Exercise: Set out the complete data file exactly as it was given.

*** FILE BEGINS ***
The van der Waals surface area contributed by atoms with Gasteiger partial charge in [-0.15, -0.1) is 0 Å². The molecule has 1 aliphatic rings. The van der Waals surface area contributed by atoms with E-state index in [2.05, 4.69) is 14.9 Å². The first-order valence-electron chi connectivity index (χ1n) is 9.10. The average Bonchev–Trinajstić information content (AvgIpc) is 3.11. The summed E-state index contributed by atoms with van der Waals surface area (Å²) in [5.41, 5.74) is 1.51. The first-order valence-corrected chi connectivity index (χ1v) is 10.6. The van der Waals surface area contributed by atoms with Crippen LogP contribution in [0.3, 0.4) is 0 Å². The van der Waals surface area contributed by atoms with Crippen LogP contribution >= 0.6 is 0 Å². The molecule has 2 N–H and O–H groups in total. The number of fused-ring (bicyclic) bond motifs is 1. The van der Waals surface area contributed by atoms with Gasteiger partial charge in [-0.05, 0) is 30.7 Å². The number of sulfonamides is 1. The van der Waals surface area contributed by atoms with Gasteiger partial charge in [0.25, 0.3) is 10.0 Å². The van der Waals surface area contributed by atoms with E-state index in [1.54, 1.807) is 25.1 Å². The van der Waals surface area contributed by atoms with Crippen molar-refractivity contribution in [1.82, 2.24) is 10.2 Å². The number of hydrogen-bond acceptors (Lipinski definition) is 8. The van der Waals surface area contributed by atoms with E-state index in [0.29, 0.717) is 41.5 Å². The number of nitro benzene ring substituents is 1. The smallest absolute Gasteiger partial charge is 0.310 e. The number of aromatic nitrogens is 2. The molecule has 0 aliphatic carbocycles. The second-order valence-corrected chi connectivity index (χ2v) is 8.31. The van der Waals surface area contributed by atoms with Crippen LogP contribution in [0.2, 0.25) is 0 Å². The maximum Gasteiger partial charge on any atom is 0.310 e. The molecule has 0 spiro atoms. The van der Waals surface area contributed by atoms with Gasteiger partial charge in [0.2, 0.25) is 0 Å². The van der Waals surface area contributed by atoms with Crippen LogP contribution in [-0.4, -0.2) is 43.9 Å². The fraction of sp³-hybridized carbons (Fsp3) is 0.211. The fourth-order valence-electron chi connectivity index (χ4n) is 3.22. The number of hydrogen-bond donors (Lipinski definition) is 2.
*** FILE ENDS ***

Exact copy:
The van der Waals surface area contributed by atoms with Gasteiger partial charge in [-0.15, -0.1) is 0 Å². The molecule has 1 aliphatic rings. The van der Waals surface area contributed by atoms with E-state index in [2.05, 4.69) is 14.9 Å². The first-order valence-electron chi connectivity index (χ1n) is 9.10. The average Bonchev–Trinajstić information content (AvgIpc) is 3.11. The summed E-state index contributed by atoms with van der Waals surface area (Å²) in [5.41, 5.74) is 1.51. The first-order valence-corrected chi connectivity index (χ1v) is 10.6. The van der Waals surface area contributed by atoms with Crippen LogP contribution in [0.3, 0.4) is 0 Å². The van der Waals surface area contributed by atoms with Crippen LogP contribution >= 0.6 is 0 Å². The molecule has 2 N–H and O–H groups in total. The number of fused-ring (bicyclic) bond motifs is 1. The van der Waals surface area contributed by atoms with Gasteiger partial charge in [-0.05, 0) is 30.7 Å². The number of sulfonamides is 1. The van der Waals surface area contributed by atoms with Gasteiger partial charge in [0.25, 0.3) is 10.0 Å². The van der Waals surface area contributed by atoms with E-state index in [1.54, 1.807) is 25.1 Å². The van der Waals surface area contributed by atoms with Crippen molar-refractivity contribution in [1.82, 2.24) is 10.2 Å². The number of hydrogen-bond acceptors (Lipinski definition) is 8. The van der Waals surface area contributed by atoms with E-state index in [0.29, 0.717) is 41.5 Å². The number of nitro benzene ring substituents is 1. The smallest absolute Gasteiger partial charge is 0.310 e. The number of aromatic nitrogens is 2. The molecule has 0 aliphatic carbocycles. The second-order valence-corrected chi connectivity index (χ2v) is 8.31. The van der Waals surface area contributed by atoms with Crippen LogP contribution in [0.2, 0.25) is 0 Å². The maximum Gasteiger partial charge on any atom is 0.310 e. The molecule has 0 spiro atoms. The van der Waals surface area contributed by atoms with Gasteiger partial charge in [0.2, 0.25) is 0 Å². The van der Waals surface area contributed by atoms with Crippen LogP contribution in [-0.4, -0.2) is 43.9 Å². The fraction of sp³-hybridized carbons (Fsp3) is 0.211. The fourth-order valence-electron chi connectivity index (χ4n) is 3.22. The number of hydrogen-bond donors (Lipinski definition) is 2.